Sometimes there is simply no substitute for a true “expert.” (Byrne v. Wood, Herron & Evans, LLP et al.)
Byrne is the inventor of a stabilizing guide for the string in a string trimmer. Use of the guide permits the trimmer to be used as an edger for curbs and sidewalks. Wood, Herron & Evans, as one might have guessed, is a law firm. Byrne retained this firm to prepare and prosecute a patent application directed to his invention. In this, they were successful. When the patent issued, he retained the firm to sue Black & Decker for infringement. In this, they were not so successful. In a word, they lost.
The reason for the loss is the genesis of our little lesson. The asserted patent claims required that the string stabilizer have a “generally planar surface.” The stabilizer in the accused Black & Decker trimmer was a wire guide. Ultimately – by “ultimately” we mean by the Court of Appeals for the Federal Circuit (C.A.F.C.) – it was held that a wire guide does not have a “generally planar” surface. No infringement.
Understandably disappointed with this outcome, Byrne followed that hoary client’s maxim, "if you can’t beat the defendant, maybe you can beat your attorneys." Pausing only long enough to retain a new set of attorneys, he proceeded to sue his old attorneys for malpractice, alleging that they were negligent in including an unnecessary limitation – “generally planar” – in the patent claims. But for the presence of this limitation, he maintained, he would have prevailed in the infringement suit and recovered a boatload of money from Black & Decker.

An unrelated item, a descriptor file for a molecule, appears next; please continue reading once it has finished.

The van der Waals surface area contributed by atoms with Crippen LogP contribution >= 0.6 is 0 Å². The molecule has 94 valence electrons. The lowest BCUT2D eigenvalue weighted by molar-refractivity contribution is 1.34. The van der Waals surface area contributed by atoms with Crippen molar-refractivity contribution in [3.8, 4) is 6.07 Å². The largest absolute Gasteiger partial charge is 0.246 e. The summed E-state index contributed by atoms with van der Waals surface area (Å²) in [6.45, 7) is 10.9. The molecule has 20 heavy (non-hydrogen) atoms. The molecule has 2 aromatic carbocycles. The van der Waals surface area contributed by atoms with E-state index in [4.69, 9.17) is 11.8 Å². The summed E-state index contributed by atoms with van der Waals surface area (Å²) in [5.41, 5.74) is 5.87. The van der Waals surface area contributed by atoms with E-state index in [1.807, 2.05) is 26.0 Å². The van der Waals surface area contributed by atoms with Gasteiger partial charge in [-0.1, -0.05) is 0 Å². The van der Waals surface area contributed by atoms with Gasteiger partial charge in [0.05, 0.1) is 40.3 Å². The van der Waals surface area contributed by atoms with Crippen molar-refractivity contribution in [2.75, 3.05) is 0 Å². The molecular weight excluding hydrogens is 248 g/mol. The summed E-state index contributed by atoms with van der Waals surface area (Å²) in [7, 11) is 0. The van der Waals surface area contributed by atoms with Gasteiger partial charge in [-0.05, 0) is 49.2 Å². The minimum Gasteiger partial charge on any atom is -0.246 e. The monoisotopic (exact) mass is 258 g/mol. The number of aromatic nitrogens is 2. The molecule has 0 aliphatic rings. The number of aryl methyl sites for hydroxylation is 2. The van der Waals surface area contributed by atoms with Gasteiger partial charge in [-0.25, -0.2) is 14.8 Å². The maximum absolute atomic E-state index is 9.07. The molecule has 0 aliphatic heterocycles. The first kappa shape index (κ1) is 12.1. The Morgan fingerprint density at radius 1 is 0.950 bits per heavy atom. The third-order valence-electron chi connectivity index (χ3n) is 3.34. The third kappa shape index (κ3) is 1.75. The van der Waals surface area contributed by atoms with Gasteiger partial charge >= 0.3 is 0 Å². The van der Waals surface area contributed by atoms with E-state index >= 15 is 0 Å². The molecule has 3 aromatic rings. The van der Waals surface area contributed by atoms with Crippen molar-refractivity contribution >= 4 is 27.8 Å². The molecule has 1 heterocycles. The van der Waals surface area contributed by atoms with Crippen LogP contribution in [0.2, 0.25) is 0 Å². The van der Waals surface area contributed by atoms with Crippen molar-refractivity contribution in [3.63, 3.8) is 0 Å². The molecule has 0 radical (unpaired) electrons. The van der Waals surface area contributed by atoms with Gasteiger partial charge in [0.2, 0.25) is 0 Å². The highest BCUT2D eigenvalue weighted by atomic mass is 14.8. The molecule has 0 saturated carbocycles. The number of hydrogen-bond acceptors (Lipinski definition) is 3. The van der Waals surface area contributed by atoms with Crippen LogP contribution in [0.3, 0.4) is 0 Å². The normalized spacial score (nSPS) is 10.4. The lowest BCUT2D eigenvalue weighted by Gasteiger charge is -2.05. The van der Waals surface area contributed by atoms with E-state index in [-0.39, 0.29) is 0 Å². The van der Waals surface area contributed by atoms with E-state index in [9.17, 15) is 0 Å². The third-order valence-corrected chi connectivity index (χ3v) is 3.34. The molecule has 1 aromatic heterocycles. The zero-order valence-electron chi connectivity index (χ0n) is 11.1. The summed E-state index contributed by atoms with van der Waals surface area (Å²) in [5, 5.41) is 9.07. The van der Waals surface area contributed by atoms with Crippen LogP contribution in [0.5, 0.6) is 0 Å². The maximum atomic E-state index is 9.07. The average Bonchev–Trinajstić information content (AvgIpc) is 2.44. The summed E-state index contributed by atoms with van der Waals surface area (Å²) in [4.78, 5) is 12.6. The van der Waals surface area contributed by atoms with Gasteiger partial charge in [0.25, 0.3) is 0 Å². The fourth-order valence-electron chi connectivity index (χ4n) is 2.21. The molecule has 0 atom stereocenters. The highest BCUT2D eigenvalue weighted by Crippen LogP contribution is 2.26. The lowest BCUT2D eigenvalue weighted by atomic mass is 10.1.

This is where Byrne ran into trouble. In order to show that the Wood, Herron firm had been negligent, he had to show that a patent claim without this limitation would have been allowed by the Patent Examiner. Proof of such allowability commonly is established through the testimony of an “expert witness” (legalspeak for “a person paid to testify in your behalf”).
Under the applicable rule of evidence, “a witness may not give expert testimony unless he is qualified ‘by knowledge, skill, experience, training, or education’.” Byrne’s “expert” had a B.S. in mathematics, an M.S. in nuclear engineering and a law degree. He had worked as a patent attorney for nearly 40 years and, as an adjunct professor, had taught courses in patent law at a law school. He had previously testified on patent-related matters in several cases, in both state and federal courts. Sounds good, right?
Well, not good enough! “[A] patent attorney without a technical background in the relevant art (emphasis added) is not qualified to testify about technical matters.” The Court found that the proffered “expert” was not qualified as an expert on these subjects and, therefore, could not opine on the matter at hand.
"No problem," argued Byrne’s new attorneys. Byrne had himself submitted an affidavit as a technical expert. The “expert witness” (the mathematician/nuclear engineer/lawyer) could opine based upon this affidavit. "No good," responded the Court. “The sum of Byrne’s qualifications … are a bachelor of science degree in an unspecified area of study and experience ‘operating a landscaping company’ … Certainly not every person with a college degree and landscaping experience is qualified to give expert testimony regarding the technical aspect of string trimmers … Byrne has failed to show that he is ‘qualified as an expert by knowledge, skill, experience, training or education’ … thus, he may not testify as an expert … without such expert testimony, the claim cannot survive summary judgment.” Byrne goes home empty-handed, possibly to contemplate suing his new attorneys.
THE LESSON TO BE LEARNED: If you need expert testimony, make sure that your “expert” is expert.
Perhaps you should reinstate your regular reporting on cases in which disgruntled parties sue their attorneys. I find them to be quite entertaining.